Closer to home, you’ve been with Insomniac and Bassrush from the start, haven’t you? I can remember your set in 2001 at Nocturnal Wonderland and it was so windy the needles kept knocking around.
Oh yeah! My God, I remember that! That was a nightmare because it was still in the days of turntables and that wind was just not cooperating. Wow, that was a long time ago, wasn’t it? Insomniac and Bassrush have been on a long journey and it’s definitely been great to watch. I mean now I’m always happy to play the events, especially Bassrush because those guys are really like family at this point.

RAM’s been on quite a journey itself since those days. How do you feel about how the label has progressed and RAM’s role in DnB now?
For me it’s always the same: finding the next big acts, doing justice to the acts we already look after, and continuing to spread drum and bass. I do feel that us, along with all the other major labels, have done a pretty good job with getting it to where it is. But we always want to find that new artist that’s going to take it to the next level. I really just see RAM as a platform for the artists to come in an express themselves. I think we’ve got a pretty good track record over the years, so I’m excited to try and find the next one that’s going to break through.


It might be the way somebody’s expressed a chord progression combined with a drop, or the way someone’s really gone intricate on their breakdown, or it might just be an absolutely raw dancefloor stinker. I honestly couldn’t tell you what I look for, I just know it when I hear it.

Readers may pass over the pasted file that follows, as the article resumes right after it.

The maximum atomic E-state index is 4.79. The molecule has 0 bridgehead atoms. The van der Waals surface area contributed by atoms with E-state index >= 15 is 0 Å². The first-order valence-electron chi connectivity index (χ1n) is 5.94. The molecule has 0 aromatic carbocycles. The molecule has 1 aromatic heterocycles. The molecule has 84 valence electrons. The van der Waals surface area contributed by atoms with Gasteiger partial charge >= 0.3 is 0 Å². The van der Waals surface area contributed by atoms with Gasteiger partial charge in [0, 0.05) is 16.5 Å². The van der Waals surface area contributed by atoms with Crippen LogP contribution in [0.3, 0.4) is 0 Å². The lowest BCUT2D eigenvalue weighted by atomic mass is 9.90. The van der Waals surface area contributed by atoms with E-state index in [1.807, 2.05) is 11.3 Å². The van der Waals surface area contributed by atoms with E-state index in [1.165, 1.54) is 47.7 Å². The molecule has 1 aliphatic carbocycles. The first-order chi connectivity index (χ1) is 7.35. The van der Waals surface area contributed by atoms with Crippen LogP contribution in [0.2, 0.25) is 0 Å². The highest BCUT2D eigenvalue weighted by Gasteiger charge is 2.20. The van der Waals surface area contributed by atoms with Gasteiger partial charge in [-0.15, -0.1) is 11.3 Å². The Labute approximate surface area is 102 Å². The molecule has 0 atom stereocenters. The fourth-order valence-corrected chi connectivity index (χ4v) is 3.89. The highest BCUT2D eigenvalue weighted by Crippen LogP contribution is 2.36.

With regard to finding those new artists, what do you look for when signing tracks or producers?
I could say I just look for something that’s good, but it’s hard to say what that is. I look for inventiveness, musicality, and the track’s got to stand out to me. There’s no blueprint, it’s more musical tastes and opinions. If we [label heads] didn’t have our own tastes, we’d all sign the same people. For me it’s just a feeling I get from hearing a new production. It might be the way somebody’s expressed a chord progression combined with a drop, or the way someone’s really gone intricate on their breakdown, and that transforms a track and tells a story when it comes into the second arc. Or it might just be an absolutely raw dancefloor stinker. I honestly couldn’t tell you what I look for, I just know it when I hear it, and it doesn’t even have to be a whole track. It can just be a small part that I like.

What do you do in a situation like that, when you see potential in a small part of a track but the rest of it may need reworking?
Sometimes there will be tracks where I just like a four-bar section, so I’ll cut that section out and repeat it onto the whole track and send it back to the producer, saying, “What if the whole track did this?” It’s just about finding those little parts of the track and working with them. That can happen a lot more than you’d think. That can happen with a really polished article from an experienced producer or with something where the producer really doesn’t know what they’re doing, but they’ve still managed to write something fantastic, unwittingly. Then it’s about harnessing that and progressing it into a full piece of music.

A lot of people would be surprised to find that you work that way, that it doesn’t have to be a finished track and that you still look at it and say, “there’s potential here.”